June 14th is the 50th birthday of UNIVAC, the first commercial
computer, predictor of the Eisenhower presidency, and host to the
first computer game. It was as big as a one-car garage and cost $1
WIRED has a writeup of the event, including a few performance
" The ancient behemoths were painfully slow, said
Russell Atkinson, principal scientist at Palo Alto Research Center.
"On the old computers, the fastest instruction would take 100
microseconds to complete," Atkinson explained. "Today we're talking
about small numbers, even less than a nanosecond. Look at the new
Pentium 1.7 Gigahertz chip. Every cycle on that machine takes about
.6 nanoseconds -- about the time it takes light to travel seven
In contrast, it would have taken the UNIVAC 1 about 100,000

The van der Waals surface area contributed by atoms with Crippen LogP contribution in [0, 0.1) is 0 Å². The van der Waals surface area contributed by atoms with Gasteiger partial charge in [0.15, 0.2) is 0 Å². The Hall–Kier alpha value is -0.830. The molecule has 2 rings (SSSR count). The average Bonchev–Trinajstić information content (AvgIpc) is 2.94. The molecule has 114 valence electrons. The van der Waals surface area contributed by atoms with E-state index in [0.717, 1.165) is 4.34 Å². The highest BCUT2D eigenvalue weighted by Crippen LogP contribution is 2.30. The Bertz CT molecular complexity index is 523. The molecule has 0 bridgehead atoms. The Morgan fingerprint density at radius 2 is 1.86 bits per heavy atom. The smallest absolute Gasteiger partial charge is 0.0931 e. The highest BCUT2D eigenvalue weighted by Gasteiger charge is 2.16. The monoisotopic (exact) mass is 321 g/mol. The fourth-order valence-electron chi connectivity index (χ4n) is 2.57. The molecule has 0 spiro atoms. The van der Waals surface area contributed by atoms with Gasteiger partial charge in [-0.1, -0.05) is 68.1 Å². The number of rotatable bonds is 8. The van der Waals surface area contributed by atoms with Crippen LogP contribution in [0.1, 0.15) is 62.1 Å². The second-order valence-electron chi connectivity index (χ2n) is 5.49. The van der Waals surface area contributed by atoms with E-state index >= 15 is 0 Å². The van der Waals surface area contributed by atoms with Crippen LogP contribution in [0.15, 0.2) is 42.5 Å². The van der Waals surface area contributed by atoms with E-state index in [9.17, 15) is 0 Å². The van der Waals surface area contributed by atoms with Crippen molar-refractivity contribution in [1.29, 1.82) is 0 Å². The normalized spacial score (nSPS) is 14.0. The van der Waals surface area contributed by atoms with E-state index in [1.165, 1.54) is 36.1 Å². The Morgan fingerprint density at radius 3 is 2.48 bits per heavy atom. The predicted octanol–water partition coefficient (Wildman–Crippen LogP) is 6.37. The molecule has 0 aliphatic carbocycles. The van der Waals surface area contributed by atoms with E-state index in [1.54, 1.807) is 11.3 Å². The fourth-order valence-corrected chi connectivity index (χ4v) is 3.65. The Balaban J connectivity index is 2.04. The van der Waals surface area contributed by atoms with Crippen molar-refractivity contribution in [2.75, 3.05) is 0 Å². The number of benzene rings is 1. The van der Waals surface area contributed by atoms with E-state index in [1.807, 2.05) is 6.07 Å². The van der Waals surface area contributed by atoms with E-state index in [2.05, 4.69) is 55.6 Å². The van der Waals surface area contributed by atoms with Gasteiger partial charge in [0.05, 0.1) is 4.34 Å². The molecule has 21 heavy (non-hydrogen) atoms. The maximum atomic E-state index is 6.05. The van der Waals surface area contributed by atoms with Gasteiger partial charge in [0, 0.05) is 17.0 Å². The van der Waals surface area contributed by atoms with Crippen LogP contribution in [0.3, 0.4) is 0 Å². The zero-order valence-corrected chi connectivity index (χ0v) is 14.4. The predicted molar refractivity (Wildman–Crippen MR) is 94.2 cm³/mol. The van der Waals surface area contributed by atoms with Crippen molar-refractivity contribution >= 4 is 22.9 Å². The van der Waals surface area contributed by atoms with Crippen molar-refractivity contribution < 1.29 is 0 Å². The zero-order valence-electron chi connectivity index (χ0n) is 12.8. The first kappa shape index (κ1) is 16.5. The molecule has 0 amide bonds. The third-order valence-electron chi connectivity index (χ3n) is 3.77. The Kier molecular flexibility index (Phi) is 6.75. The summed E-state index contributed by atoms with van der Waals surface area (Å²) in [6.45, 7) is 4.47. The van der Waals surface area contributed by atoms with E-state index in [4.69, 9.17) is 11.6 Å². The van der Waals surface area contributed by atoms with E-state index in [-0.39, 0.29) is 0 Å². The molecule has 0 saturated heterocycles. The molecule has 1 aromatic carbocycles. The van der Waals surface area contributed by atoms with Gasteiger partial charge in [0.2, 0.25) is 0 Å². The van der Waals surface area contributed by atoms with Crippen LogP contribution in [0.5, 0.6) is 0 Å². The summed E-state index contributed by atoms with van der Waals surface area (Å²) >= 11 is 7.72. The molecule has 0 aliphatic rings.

nanoseconds -- or the time light travels 20 miles -- to process the
same information, Atkinson said."
Some of the products that appear on this site are from companies from which QuinStreet receives compensation. This compensation may impact how and where products appear on this site including, for example, the order in which they appear. QuinStreet does not include all companies or all types of products available in the marketplace.